Fragmentation occurs when a piece of the fungi’s hyphae breaks off and forms a new mycelium. Fragmentation is a method of asexual reproduction
Sporulation occurs when reproductive cells called spores are released into the air and carried by the wind to a new location. This method of reproduction is an adaptation that occurred because of many fungi living in terrestrial habitat. Sporulation is a method of asexual and sexual reproduction. The Reproduction of Fungi The gas exchange of a fungus occurs by using the soil rather than the air itself. The hyphae that extend through the soil are able to reach the tiny pockets of air that are in the soil. By doing this the oxygen can then be absorbed into the mycelium and the rest of the fungi’s cells. However, if the fungus has a part of it above the ground (a mushroom for example) then it can obtain oxygen through the atmosphere similar to how a plant would. The exception to these is yeast. If there is oxygen available to the yeast cell then it is absorbed through pores with aerobic respiration. If no oxygen is available to the cell then anaerobic respiration occurs. Gas Exchange of Fungi Fungi do not have a bloodstream to transport oxygen and other important substances. However, the way that fungi transport these necessary materials is through their cytoplasm. For microscopic fungi, nutrients are directly absorbed into the cytoplasm through the cell walls. With bigger fungi that have a mycelium, nutrients are taken up through the hyphae and further transported through the cytoplasm. Circulation of Fungi The kingdom of fungi has a variety of impacts on human existence and their surrounding environments.
For many people, the thought of fungi brings to mind images of mushrooms and puffballs cut up and ready to eat because some fungi can be used as food. Others have given us medicine such as penicillin and cyclosporin which are two very important drugs. In the complete opposite direction, many fungi cause disease in animals and plants, leading to ruined crops and death.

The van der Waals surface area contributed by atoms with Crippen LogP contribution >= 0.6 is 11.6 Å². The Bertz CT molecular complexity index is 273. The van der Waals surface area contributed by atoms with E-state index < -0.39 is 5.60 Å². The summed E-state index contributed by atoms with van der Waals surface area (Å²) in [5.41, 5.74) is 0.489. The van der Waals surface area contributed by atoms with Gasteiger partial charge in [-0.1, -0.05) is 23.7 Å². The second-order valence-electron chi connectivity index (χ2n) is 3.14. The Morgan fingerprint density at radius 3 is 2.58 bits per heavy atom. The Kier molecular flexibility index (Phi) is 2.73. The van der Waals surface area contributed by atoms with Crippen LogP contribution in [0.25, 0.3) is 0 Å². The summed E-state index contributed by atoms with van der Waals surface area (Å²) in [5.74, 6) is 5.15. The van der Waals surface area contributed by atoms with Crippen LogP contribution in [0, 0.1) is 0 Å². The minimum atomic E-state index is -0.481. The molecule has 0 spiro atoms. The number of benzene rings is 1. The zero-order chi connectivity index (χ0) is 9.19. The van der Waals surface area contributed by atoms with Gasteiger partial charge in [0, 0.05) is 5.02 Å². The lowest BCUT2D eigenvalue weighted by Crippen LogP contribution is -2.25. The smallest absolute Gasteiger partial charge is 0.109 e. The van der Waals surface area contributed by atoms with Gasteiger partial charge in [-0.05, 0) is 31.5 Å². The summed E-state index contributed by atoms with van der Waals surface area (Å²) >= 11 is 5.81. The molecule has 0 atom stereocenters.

An environment that has a fungus living in it is affected because the fungus’ presence can decide which plants live there and thus which animals will live there as well.
The presence of fungi has also given the world the career of a mycologist, a scientist who specializes in the study of fungi. The society of mycologists believe that they’ve only discovered about 5% of all fungi in the world, which means there is much more for this kingdom to offer us. The Impact of Fungi The different phyla of this kingdom are classified due to what kind of structure is used/created during sexual reproduction. There are four different phyla: Zygospore Fungi (Zygomycotes), Club Fungi (Basidiomycotes), Sac Fungi (Ascomycotes) and Imperfect Fungi (Deuteromycotes). Classifying Fungi B A A B A B A B A B A B There are 1,500 species of Zygospore fungi and some common examples are bread moulds. Zygospore fungi usually produce asexually but save sexual reproduction for more favourable times. They produce zygospores when they reproduce sexually which is how they got their name. These zygospores are developed when two haploid hyphae of opposite mating strains (either +/-) meet and fuse together. The two types of hyphae are the downward growing rhizoids and the horizontal growing stolons. After the zygospore is created, a wall forms around it to protect it until conditions are better for it to grow and the nuclei to begin meiosis. When they produce asexually, a third kind of hyphae is created that grows upwards and above the mycelium called sporangiophores. These hyphae have sporangia at their ends which carry spores that are released when the sporangia splits open. There are four subphyla: Entomopthoromycotina, Zoopagomycotina, Kickxellomycotina, and Mucoromycotina. Zygomycotes There are 25,000 species of Club fungi and an everyday example of these are the mushrooms people eat. Club fungi have quite short lives and a fruiting body called a basidiocarps. Some of these fungi are parasitic for plants and don’t have basidiocarps. These fungi got their name because they have spores (basidiospores) which are located on their club shaped hyphae called basidia. The visible portion of the mushroom is the sexual portion and held up by a stem called a stipe. On the underside of the cap are gills lined with basidia which release basidiospores to form new hyphae. The hyphae will grow into the ground and potentially meet another hyphae of opposite mating strand. If they meet they will fuse and become a new mycelium with a nucleus of each mating type in each cell. After a time the hyphae form a compact mass called a button and is pushed above ground to become a mushroom.